Thursday, April 7, 2016

An open letter to Alaska's CEO

Alaska Airlines and Virgin America are my two favorite U.S. airlines. Alaska always gives me very good – and occasionally great – service and goes most everywhere I need to go. Virgin’s service is equally good but they have more fun doing what they do; that is why it once referred to itself as “A breath of fresh airline.”

The acquisition announced Monday causes me concern that Virgin’s culture will be lost when it is assimilated into Alaska, and that would be a shame. To that point, I have written this open letter to Alaska’s CEO, Brad Tilden.

Dear Mr. Tilden:

Congratulations on Alaska’s (NYSE:ALK) bid to acquire Virgin America (NASDAQ:VA). As with the acquisitions of Mirow Air Service, Lavery Air Service, Pollack Flying Service, Al Jones Airways, Cordova Airlines, Marine Airways and Ellis Airways in Alaska’s past, I am sure the acquisition of Virgin America will only make Alaska Airlines stronger and more competitive in the U.S. airline market.

However, as a loyal Alaska customer since moving to the Pacific Northwest in 1983, I urge you to look at this acquisition as more than just acquiring the routes, equipment and personnel. Look at it as an opportunity to acquire at least a measure of Virgin’s culture.

Your predecessors Ron Cosgrave and Bruce Kennedy began changing Alaska’s culture from “Elastic Airlines,” a reference to its erratic schedule under Charlie Willis’ chairmanship, to what it is today: an airline that has the best on-time arrivals record of all U.S. mainland airlines. Among all U.S. carriers, only Hawaiian Airlines (NYSE:HA) has better on-time performance.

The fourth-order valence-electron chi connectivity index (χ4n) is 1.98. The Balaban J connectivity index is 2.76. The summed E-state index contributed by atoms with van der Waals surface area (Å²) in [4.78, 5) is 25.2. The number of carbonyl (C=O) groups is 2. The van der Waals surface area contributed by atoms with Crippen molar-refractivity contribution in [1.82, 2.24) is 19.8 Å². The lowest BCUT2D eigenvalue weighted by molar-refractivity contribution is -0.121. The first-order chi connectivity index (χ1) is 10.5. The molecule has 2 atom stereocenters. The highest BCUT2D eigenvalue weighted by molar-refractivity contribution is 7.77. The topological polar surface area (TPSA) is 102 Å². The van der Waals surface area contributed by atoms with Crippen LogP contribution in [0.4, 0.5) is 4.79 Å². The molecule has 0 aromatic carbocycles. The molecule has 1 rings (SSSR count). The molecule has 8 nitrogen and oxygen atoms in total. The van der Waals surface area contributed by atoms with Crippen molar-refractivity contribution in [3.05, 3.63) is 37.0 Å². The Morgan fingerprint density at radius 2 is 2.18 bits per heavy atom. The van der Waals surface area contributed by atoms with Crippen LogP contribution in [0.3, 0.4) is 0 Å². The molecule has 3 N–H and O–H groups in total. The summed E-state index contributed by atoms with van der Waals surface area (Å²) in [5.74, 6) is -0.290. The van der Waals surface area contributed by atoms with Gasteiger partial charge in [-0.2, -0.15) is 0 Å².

You now have the opportunity to morph Alaska from a fine, if a bit conservative, airline to one that, as Virgin’s founder Sir Richard Branson said, offers “Guests … more choice and control and friendly customer service in an otherwise demoralising commercial airline environment.”

If you follow social media, you will see that comments about the acquisition on Alaska’s Facebook page are somewhat mixed, while the comments articulated by Virgin America’s Facebook fans all have essentially the same tone: It’s too bad; we’ll miss you.

It needn’t be.

In my experience, Alaska’s culture is more customer-centric than any of the other four major U.S. carriers. But that does not mean there is no room for improvement.

Reacting to the merger news, Rick Seaney, CEO of FareCompare, cited Alaska’s bag guarantee and Virgin America’s “trendy mood-lit cabins, comfortable seats, free entertainment options, witty videos and a Branson-esque flare” as positives the two carriers bring to today’s marketplace.

None of the two carriers' positive attributes are mutually exclusive. Creativity can co-exist with punctuality. Service can co-exist with a smile.

Branson said he founded Virgin America as well as his other airlines to “[Make] flying … no longer a dreaded chore [but] something to look forward to.” Your company's leaders have been quoted as saying Alaska is "[A]ll about making the travel experience better for our customers." The two companies are already on the same page.

Adopting some of Virgin's positive attributes while maintaining those Alaska already offers would provide passengers with the best of both worlds. The power to make that happen when the two carriers merge is firmly in your hands. Please use it.

Sincerely,
Carl Dombek
TheTravelPro

Visit my main page at TheTravelPro.us for more news, reviews, and personal observations on the world of upmarket travel.



Photo by Carl Dombek, merger graphic provided by Alaska Air Group
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